…though having written that headline I’m suddenly stuck by the notion that the word ‘introducing’ is redundant, so much noise are this latest cohort of The Complete Works making, both in the UK and on shores farther away.
But on the off-chance that you are unfamiliar with their work, I’m delighted that we’ll be sharing some of their poems with you on Fridays over the next two months.
Of course I am biased, but they really are a superbly talented and gifted collection of poets, each with unique voices, directly addressing some of the most urgent issues of now, in ways that will surprise and delight you. And lest you think that it will be all fireworks, in editing this selection, I was newly struck by the ways in which they can all find moments of stillness and plangency too, how they can take you inside a moment to really show you what’s going on.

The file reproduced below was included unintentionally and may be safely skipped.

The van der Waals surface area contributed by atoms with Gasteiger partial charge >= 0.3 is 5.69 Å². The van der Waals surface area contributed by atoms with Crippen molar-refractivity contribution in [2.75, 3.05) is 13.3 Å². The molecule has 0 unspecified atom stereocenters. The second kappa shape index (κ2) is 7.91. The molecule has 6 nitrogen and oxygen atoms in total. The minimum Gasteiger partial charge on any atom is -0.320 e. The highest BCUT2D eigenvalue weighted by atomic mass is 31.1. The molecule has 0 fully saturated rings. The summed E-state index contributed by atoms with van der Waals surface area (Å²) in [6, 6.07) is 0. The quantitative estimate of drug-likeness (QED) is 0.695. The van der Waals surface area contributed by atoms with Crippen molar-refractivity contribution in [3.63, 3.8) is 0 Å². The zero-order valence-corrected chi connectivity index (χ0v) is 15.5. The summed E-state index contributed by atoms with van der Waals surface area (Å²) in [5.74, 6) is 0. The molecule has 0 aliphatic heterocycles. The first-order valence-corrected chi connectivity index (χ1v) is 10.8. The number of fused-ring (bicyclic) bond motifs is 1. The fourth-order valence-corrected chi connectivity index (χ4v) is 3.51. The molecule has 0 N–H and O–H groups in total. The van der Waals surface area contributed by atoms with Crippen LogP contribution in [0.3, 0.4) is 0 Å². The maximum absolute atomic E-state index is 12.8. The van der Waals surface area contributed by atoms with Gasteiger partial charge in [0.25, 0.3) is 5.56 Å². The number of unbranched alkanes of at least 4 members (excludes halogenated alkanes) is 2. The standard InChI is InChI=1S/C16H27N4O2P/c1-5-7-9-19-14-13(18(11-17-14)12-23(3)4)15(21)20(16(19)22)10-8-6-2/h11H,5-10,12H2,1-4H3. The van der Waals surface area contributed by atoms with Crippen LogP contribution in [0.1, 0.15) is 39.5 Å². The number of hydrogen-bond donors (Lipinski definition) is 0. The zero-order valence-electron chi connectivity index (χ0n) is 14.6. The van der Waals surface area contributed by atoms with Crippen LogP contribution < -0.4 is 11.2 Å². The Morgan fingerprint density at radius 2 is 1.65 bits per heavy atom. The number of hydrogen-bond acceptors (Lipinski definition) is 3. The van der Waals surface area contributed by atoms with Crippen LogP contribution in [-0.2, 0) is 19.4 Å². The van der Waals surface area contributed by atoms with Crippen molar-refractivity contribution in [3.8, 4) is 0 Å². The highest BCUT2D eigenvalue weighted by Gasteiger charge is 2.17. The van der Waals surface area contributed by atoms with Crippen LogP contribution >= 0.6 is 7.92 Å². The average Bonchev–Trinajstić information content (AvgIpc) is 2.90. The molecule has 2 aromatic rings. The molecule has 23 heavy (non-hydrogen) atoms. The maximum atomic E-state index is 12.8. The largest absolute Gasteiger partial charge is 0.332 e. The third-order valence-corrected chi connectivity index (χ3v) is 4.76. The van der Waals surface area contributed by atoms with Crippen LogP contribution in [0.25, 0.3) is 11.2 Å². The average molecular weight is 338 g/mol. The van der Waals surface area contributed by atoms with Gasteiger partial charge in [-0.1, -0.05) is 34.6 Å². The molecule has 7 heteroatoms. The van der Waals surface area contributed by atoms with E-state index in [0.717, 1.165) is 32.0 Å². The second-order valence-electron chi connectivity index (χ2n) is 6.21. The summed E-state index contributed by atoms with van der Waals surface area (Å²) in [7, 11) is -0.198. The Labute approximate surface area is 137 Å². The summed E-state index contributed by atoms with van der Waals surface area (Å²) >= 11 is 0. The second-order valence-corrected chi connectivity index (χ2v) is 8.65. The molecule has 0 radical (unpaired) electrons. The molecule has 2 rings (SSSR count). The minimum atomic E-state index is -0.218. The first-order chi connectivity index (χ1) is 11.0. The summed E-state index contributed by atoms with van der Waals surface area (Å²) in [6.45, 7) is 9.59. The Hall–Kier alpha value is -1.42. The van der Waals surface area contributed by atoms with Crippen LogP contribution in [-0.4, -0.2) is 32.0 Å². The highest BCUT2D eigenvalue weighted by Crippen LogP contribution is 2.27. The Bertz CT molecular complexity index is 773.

You’ll note that I as of yet haven’t mentioned the word ‘diversity’. I take it as read that, while things are getting better in terms of the relevant publishing statistics, there is still work to do to ensure that British poetry truly reflects the cacophony of voices these isles really are.
But beyond that I want to note: diversity is not just about reading and publishing writers not like you, but the opening up of spaces and territories within which talent can revel in freedom and bring us back news of what we should be concerned about, what we should be celebrating, and the people we could be.
Rishi Dastidar’s poetry has been published by the Financial Times, Tate Modern and the Southbank Centre amongst many others, and was in Ten: The New Wave (Bloodaxe, 2014). A fellow of The Complete Works, he was longlisted in the 2016 National Poetry Competition and his debut collection Ticker-tape is now available from Nine Arches Press. He is a consulting editor at The Rialto magazine, a member of Malika’s Poetry Kitchen, and also serves as a trustee of writing development charity Spread The Word. Twitter @BetaRish